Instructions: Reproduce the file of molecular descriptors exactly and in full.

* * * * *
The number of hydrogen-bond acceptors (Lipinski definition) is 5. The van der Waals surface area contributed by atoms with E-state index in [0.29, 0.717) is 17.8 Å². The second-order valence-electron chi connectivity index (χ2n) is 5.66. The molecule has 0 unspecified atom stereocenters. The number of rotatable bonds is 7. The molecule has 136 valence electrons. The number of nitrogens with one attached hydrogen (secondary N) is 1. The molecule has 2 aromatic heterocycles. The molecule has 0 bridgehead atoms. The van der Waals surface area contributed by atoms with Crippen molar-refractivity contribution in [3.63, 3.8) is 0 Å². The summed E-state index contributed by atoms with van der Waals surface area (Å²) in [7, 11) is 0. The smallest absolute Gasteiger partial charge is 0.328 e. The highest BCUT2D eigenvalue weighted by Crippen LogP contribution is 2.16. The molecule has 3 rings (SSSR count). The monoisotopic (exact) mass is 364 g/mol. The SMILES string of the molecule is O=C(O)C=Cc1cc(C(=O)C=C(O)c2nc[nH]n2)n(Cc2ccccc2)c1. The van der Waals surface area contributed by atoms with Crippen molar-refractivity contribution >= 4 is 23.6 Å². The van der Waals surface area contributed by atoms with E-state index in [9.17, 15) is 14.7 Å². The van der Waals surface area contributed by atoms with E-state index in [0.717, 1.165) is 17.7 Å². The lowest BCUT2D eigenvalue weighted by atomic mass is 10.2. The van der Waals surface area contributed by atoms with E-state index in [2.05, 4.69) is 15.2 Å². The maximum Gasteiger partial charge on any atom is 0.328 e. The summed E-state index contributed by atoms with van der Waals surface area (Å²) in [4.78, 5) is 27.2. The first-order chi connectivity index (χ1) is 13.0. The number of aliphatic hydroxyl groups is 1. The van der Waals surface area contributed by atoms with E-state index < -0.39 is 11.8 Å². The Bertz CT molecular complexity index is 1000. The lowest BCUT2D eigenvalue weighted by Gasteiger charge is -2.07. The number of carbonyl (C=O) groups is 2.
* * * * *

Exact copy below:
The number of hydrogen-bond acceptors (Lipinski definition) is 5. The van der Waals surface area contributed by atoms with E-state index in [0.29, 0.717) is 17.8 Å². The second-order valence-electron chi connectivity index (χ2n) is 5.66. The molecule has 0 unspecified atom stereocenters. The number of rotatable bonds is 7. The molecule has 136 valence electrons. The number of nitrogens with one attached hydrogen (secondary N) is 1. The molecule has 2 aromatic heterocycles. The molecule has 0 bridgehead atoms. The van der Waals surface area contributed by atoms with Crippen molar-refractivity contribution in [3.63, 3.8) is 0 Å². The summed E-state index contributed by atoms with van der Waals surface area (Å²) in [7, 11) is 0. The smallest absolute Gasteiger partial charge is 0.328 e. The highest BCUT2D eigenvalue weighted by Crippen LogP contribution is 2.16. The molecule has 3 rings (SSSR count). The monoisotopic (exact) mass is 364 g/mol. The SMILES string of the molecule is O=C(O)C=Cc1cc(C(=O)C=C(O)c2nc[nH]n2)n(Cc2ccccc2)c1. The van der Waals surface area contributed by atoms with Crippen molar-refractivity contribution >= 4 is 23.6 Å². The van der Waals surface area contributed by atoms with E-state index in [9.17, 15) is 14.7 Å². The van der Waals surface area contributed by atoms with E-state index in [0.717, 1.165) is 17.7 Å². The lowest BCUT2D eigenvalue weighted by atomic mass is 10.2. The van der Waals surface area contributed by atoms with E-state index in [2.05, 4.69) is 15.2 Å². The maximum Gasteiger partial charge on any atom is 0.328 e. The summed E-state index contributed by atoms with van der Waals surface area (Å²) in [4.78, 5) is 27.2. The first-order chi connectivity index (χ1) is 13.0. The number of aliphatic hydroxyl groups is 1. The van der Waals surface area contributed by atoms with E-state index < -0.39 is 11.8 Å². The Bertz CT molecular complexity index is 1000. The lowest BCUT2D eigenvalue weighted by Gasteiger charge is -2.07. The number of carbonyl (C=O) groups is 2.